Meditate on positive thoughts

Have you ever wondered why negative events seem to impact us more than positive events?

  • The comment “You’ve gained a lot of weight” will hurt us more than the comment “You look nice” will encourage us.
  • We remember the course we failed in college more than we do the ones we excelled at.
  • The feelings of anger we have toward a driver that cuts in front of us will stick with us longer than the joy we have when viewing beautiful wildflowers on the side of the road.

In their must-read book, The Net and the Butterfly, authors Cabane and Pollack explain why negative things “stick” quicker and last longer than positive events, and what we can do about it.

“Negative things produce more neural activity than equally intense positive things. We are quicker to recognize the negative in our world. The amygdala, the fire alarm of your brain, uses two-thirds of its neurons to look for the negative. These negative things get stored into memory almost immediately. Positive things need to be held in awareness for twelve seconds to transfer to longer-term memory. This is why gratitude, meditation, and loving-kindness are necessary: we need to focus on the good for our brain to be able to truly remember it. As Rick Hanson puts it, your ‘brain is like Velcro for negative experiences but Teflon for positive ones.’”

One good remedy for this biological predisposition toward the negative is to systematically and regularly meditate on positive thoughts (and, according to the authors, do so for at least 12 seconds). I’m going to do that right now by meditating on the following thoughts:

  • Several months ago, I visited my favorite edifice in the world—St. Peter’s Basilica.
  • Last week I spent an entire morning with my favorite little person—my grandson, Benjamin.
  • I have so many good and faithful friends. I’ll think of a few right now: Dean, Chuck, Mike, Wayne, Jonathan.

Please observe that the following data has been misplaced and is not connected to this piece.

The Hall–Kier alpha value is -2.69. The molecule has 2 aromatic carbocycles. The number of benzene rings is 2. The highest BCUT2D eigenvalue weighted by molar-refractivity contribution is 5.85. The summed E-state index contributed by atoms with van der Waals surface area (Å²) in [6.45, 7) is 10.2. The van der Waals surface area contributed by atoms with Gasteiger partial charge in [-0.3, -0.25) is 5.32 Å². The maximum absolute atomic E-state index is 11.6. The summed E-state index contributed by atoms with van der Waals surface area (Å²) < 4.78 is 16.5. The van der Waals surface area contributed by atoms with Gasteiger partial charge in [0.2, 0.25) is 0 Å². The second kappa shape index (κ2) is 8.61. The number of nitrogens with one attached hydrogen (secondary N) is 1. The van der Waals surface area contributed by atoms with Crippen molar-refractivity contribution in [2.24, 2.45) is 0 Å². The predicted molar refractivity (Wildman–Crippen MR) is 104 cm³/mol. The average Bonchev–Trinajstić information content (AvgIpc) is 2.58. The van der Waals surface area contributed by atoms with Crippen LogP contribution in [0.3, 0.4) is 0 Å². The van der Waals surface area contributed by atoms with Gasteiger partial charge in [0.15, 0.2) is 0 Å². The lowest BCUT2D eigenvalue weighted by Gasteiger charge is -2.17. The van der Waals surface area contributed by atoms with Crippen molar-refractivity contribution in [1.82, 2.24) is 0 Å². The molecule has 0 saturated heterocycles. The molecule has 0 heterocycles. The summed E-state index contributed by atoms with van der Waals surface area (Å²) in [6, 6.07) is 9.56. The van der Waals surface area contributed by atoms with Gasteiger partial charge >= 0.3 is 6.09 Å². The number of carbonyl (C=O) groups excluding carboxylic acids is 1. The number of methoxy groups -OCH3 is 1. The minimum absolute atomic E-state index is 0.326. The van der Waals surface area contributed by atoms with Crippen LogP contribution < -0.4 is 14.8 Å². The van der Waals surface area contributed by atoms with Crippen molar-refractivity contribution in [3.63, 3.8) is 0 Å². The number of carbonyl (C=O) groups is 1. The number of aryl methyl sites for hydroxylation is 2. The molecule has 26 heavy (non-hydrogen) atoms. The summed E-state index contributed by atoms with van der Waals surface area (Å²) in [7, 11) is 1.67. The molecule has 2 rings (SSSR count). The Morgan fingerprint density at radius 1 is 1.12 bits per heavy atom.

• My fig tree is blossoming in the backyard.

The apostle Paul said it this way: “Fix your thoughts on what is true, and honorable, and right, and pure, and lovely, and admirable. Think about things that are excellent and worthy of praise.” A simple but highly effective exercise. It was good advice when it was written two thousand years ago, and it will benefit us today.

Meditation on positive thoughts.

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Pursue win-win situations

I enjoy cruising because it’s a win-win situation; it works for me and it works for the cruise line. I recently paid only $1,350 for a luxurious, 16-day transatlantic/European cruise (Miami to Rome) which included all meals, lodging, transportation, and entertainment. One evening, as I was munching on a filet mignon, I wondered, “How do they make this work, financially?” I don’t know, but obviously they do, or they wouldn’t be in business.

Both I and the cruise line benefited from a win-win scenario.

Often, we’re trapped in a zero-sum situation—in order for someone to “win,” someone else must “lose.” But there are also positive-sum situations in which everyone “wins.” Let’s pursue those.

How and why do we often succumb to a win-lose mentality? Perhaps through our exposure to athletics, where there’s usually an emphasis on winning or losing. Or perhaps we’ve been taught that to be successful in business, I must win and the competition must fail.